A Townend ring is a narrow-chord cowling ring fitted around the cylinders of an aircraft radial engine to reduce drag and improve cooling.

Polish sports plane PZL Ł.2 with a Townend ring

Development edit

The Townend ring was the invention of Dr. Hubert Townend of the British National Physical Laboratory[1] in 1929. Patents were supported by Boulton & Paul Ltd in 1929.[2][3] In the United States it was often called a "drag ring". It caused a reduction in the drag of radial engines and was widely used in high-speed designs of 1930–1935, before the long-chord NACA cowling came into general use. Despite suggestions of it exploiting the Meredith effect, low airspeeds, low temperature differences and small mass flows make that unlikely,[4] particularly when combined with the lack of flow control as the air exits the cowling.[5] Although superior to earlier cowlings, and uncowled engines in terms of drag and cooling, above 217 kn (402 km/h; 250 mph) the NACA cowling was more efficient and soon replaced it in general use.[6][failed verification]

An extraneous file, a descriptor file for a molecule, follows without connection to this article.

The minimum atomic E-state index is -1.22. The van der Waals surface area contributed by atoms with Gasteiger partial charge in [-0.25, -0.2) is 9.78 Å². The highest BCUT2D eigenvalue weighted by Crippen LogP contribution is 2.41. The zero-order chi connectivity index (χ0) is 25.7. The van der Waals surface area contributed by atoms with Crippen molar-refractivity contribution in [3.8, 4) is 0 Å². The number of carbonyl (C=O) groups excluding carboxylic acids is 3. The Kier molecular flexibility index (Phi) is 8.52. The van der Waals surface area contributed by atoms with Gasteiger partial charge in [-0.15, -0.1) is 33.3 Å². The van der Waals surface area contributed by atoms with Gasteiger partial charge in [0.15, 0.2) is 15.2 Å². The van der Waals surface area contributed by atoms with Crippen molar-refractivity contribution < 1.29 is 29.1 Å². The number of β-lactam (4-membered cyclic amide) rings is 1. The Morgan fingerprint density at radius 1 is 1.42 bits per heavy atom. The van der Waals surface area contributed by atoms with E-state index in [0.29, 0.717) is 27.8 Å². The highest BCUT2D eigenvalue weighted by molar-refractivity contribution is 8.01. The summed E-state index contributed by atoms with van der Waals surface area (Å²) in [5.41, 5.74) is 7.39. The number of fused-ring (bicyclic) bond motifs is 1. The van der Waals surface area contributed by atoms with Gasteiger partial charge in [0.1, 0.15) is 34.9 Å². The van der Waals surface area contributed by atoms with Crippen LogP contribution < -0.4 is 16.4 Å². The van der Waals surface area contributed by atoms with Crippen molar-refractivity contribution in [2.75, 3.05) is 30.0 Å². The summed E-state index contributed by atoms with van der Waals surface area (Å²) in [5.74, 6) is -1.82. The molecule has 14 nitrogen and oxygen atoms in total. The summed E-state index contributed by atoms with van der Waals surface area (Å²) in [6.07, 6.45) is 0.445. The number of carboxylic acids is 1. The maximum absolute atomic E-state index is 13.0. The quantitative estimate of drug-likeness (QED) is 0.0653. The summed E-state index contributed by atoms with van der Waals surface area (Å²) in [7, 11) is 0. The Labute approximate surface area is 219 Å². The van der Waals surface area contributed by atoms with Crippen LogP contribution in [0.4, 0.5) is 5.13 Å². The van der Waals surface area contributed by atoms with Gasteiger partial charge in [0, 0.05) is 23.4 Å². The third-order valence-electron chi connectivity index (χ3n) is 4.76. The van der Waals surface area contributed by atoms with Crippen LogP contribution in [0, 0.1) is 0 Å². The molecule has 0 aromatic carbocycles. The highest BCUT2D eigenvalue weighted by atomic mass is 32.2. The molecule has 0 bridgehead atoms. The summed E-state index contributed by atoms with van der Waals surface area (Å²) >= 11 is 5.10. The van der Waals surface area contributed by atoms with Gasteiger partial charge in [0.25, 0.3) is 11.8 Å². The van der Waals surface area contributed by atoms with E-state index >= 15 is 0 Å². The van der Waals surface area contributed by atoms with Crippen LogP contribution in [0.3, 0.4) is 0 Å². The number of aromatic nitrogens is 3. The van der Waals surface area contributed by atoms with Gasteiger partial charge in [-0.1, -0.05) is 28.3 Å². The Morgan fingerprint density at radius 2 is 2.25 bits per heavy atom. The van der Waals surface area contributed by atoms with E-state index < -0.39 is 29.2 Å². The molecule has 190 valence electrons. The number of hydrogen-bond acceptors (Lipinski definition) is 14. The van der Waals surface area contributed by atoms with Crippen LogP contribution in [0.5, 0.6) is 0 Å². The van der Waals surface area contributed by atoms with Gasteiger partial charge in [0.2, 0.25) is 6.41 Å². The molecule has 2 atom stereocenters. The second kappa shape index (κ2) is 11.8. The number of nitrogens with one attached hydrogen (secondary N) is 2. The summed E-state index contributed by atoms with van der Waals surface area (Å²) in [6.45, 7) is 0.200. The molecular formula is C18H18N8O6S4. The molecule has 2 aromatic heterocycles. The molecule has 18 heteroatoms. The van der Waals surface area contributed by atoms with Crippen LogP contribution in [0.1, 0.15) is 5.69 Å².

A Luftwaffe Ju 52/3m being serviced in Crete in 1943: Note the narrow-chord Townend ring on the central engine and the deeper-chord NACA cowlings on the wing engines.

Examples of aircraft with Townend rings include the Boeing P-26 Peashooter, the Vickers Wellesley, the Fokker D.XVI and the central engine on the Junkers Ju 52/3m.[i]

Notes edit

  1. ^ The wing engines of the Ju52 had longer NACA cowlings, but the central engine only had space for the shorter Townend ring.

References edit

  1. ^ Patent Specification 320131: Improvements in or relating to aircraft, 8 July 1933 (amended specification from original dated 10 July 1928).
  2. ^ 1930 Canadian patent CA 304755 by Hubert Townend with drawings.
  3. ^ https://patents.google.com/patent/US1813645
  4. ^ "A History of Aircraft Piston Engines" by Herschel Smith, (Sunflower University Press Manhattan, Kansas, 1981, ISBN 0-89745-079-5), 255 pp.
  5. ^ Becker, J.; The high-speed frontier: Case histories of four NACA programs, 1920–1950, SP-445, NASA (1980), Chapter 5: High-speed Cowlings, Air Inlets and Outlets, and Internal-Flow Systems: The ramjet investigation.
  6. ^ Hansen, James R. "Engineering Science and the Development of the NACA Low-Drag Engine Cowling". From Engineering Science to Big Science: The NACA and NASA Collier Trophy Research Project Winners. Archived from the original on 2004-10-31. Retrieved 2007-04-28.

External links edit